Chronic Ankle Pain in an 11 Year Old Dancer

Hi Lisa,

My 11 year old daughter has been suffering from a chronic ankle pain.  It started about 2 years ago.  We saw a podiatrist at the time as well as her pediatrician – they didn’t find anything and put her in a lace up ankle brace.  She continued to dance.

This year, she danced in pain and would cry after practice.  So, I took her to the pediatrician who referred her to an orthopedic surgeon.  He put her in a boot for 3 months and in physical therapy for 3 months as well.  He never really diagnosed her with anything and said that since nothing is working to stop wearing the boot, stop physical therapy and go back to all activities.  She tried one class, and could not dance.

I then asked for a referral to the children’s hospital who apparently can only see a child with a diagnosis.  The only thing that showed up on mri and x-rays was a tiny cyst in her heel, so we saw the “wrong” orthopedic at children’s hospital.  He specialized in cysts and tumors.  He said to wait 6 months, wear a lace up ankle brace and if she isn’t better he would then refer her to the soft tissue orthopedic doctor there.  We can’t wait 6 more months!  My child is in pain.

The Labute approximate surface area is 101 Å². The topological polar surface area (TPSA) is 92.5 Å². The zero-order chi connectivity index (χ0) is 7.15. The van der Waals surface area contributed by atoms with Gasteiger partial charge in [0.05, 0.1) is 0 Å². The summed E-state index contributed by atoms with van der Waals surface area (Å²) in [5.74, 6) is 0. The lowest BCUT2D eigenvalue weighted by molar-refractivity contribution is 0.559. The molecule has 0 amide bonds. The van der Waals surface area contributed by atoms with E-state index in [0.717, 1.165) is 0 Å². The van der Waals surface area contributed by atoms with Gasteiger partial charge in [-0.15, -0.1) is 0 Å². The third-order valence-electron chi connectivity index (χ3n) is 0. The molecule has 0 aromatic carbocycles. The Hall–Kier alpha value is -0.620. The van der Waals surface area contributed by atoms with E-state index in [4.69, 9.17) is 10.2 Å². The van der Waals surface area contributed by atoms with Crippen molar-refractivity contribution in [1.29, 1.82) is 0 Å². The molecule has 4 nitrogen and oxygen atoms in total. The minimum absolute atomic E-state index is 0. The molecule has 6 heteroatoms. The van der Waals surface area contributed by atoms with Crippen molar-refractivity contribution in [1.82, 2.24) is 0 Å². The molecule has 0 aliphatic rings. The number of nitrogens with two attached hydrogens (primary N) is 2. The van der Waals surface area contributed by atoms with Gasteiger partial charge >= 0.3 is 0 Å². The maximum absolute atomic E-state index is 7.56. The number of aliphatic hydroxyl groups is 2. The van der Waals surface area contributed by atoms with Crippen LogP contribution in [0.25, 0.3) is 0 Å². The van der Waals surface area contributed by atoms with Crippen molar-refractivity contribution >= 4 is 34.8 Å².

He did say that she has a touch of severs but that wasn’t casing the pain.  He also said her tendons are stretched out and her ankle is very “loose”.  She twists it frequently and has done since a bad sprain at the age of 8 in competitive gymnastics.  She has numbness in her foot now too.  Upon research, I found that her symptoms and location of pain match that of sinus tarsi.  Is there ANYTHING that we can do to get this girl to be able to dance again?  She is devastated and feels like no one believes her.

Thanks for any help and information.”


Thank you Jodie for your question.  Please do not wait another six months before actually dealing with this! If you can get a faster referral to the specialist who deals with soft tissue injuries, then that would be fantastic.